Public understanding and support are critical as countries respond to the inter-related atmospheric environmental problems of ozone depletion and global warming. Sustained coverage of these issues in the media can promote such understanding and ensure greater political commitments by both developed and developing countries.
Senior journalists and broadcasters from across Asia highlighted this need during the Ozone Media Roundtable held in Chiang Mai, Thailand, on 8 and 9 October 2009.
They also reiterated the need for greater sharing of information and expertise between technical specialists and media specialists.
For media professionals to effectively engage in information, education and communication (IEC) on ozone and climate issues, they first need to understand the complex and nuanced phenomena involved. This requires having easy and regular access to experts, studies and meetings.
The Ozone Media Roundtable was convened by TVE Asia Pacific in partnership with the United Nations Environment Programme (UNEP). It brought together 15 journalists, broadcasters and communications professionals from 11 countries in East Asia, South Asia and Southeast Asia, all of who have been covering ozone and/or climate related issues in print, broadcast or online media. They were joined by 10 technical specialists and UN officials working on ozone/climate related issues.
Early on, participants recalled how media reportage – especially on television – had galvanised governments to hastily adopt the Vienna Convention in 1985 and its Montreal Protocol two years later.
From Montreal to Copenhagen…
Participants at the Ozone Media Roundtable
agreed that the past 22 years of implementing the Montreal Protocol hold many lessons that are relevant to the current negotiations for a new multilateral environmental arrangement to succeed the Kyoto Protocol of the UN Framework Convention on Climate Change (UNFCCC). It was felt that distilling and disseminating these lessons would be particularly helpful for the inter-governmental processes leading to the 15th conference of parties (COP15) of UNFCCC, in Copenhagen in December 2009.
The meeting acknowledged that there is a perception in some people that ozone depletion was an environmental problem already 'solved'. While the Montreal Protocol has certainly been successful in regulating close to 100 chemicals that damage the ozone layer, the recovery process will take several decades more. During this time, it is vital to sustain compliance with the Protocol's provisions, for which public pressure and media vigilance are critical.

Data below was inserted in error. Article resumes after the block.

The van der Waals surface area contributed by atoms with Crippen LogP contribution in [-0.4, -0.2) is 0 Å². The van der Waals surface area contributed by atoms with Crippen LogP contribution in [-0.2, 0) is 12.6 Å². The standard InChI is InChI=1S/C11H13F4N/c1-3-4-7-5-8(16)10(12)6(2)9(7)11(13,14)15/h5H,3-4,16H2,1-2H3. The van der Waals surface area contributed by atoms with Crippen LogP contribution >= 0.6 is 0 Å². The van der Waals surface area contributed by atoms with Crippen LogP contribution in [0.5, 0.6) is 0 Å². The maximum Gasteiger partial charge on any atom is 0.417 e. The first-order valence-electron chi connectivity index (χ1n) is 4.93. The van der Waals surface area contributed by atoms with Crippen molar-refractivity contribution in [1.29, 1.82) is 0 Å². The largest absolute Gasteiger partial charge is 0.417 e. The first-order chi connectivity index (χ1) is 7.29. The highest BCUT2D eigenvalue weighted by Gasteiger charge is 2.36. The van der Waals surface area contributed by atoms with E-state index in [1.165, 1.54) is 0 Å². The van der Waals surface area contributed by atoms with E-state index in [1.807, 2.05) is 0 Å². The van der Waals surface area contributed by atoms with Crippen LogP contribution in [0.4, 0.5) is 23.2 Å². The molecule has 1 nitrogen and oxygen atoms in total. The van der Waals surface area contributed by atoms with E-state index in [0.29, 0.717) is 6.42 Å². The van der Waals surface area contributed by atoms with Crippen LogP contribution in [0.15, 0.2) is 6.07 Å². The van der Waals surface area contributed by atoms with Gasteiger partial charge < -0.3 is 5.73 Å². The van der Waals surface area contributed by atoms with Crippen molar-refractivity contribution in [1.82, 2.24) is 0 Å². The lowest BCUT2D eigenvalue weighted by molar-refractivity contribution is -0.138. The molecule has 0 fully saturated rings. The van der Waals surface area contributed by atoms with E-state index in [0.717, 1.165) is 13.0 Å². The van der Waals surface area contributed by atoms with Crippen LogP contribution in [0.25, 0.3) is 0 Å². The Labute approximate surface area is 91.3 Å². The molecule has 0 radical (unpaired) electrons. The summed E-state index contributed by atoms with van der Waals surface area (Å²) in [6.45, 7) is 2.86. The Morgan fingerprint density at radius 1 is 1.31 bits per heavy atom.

Going beyond basic awareness and understanding, participants agreed that the current climate crisis calls for a change of public attitudes and behaviour. Such changes are harder to accomplish, and require sustained IEC efforts over time.
"Facts, figures and rational analysis are necessary, but insufficient, in this process. A healthy mix of knowledge, analysis and emotional appeal stand a better chance of moving people to change attitudes and, ultimately, their lifestyles," said Nalaka Gunawardene, Director of TVE Asia Pacific who has been associated with both ozone and climate communications for over a decade.
He added: "In this process, media based communications would need to be complemented by formal and non-formal education, activist campaigns and policy reforms."
Ozone Media Roundtable participants called upon bilateral development donors and multilateral agencies to invest more resources in capacity building of both media professionals and technical experts. They identified the need for short-term training as well as longer term media fellowships and networking opportunities.
One way to overcome resource constraints that affect many media organisations is to share stories, still images, moving images and other content across borders. As broadband Internet rolls out across Asia, it allows journalists and educators to use Web 2.0 technologies for low cost and faster sharing of material in digital formats.
Participants urged UNEP to continue its engagement with media and communications professionals working in the Asia Pacific region on ozone and climate issues. While UNEP's own IEC activities can benefit from informal consultations and partnerships, journalists and broadcasters can also be a key multiplier of information and analysis generated by UNEP and other specialized agencies.
The Ozone Media Roundtable was held parallel to the regional meeting of the network of government officials working for National Ozone Units in South Asia and Southeast Asia.
Photographs by Wipula Dahanayake (TVEAP) and Khalid Hussain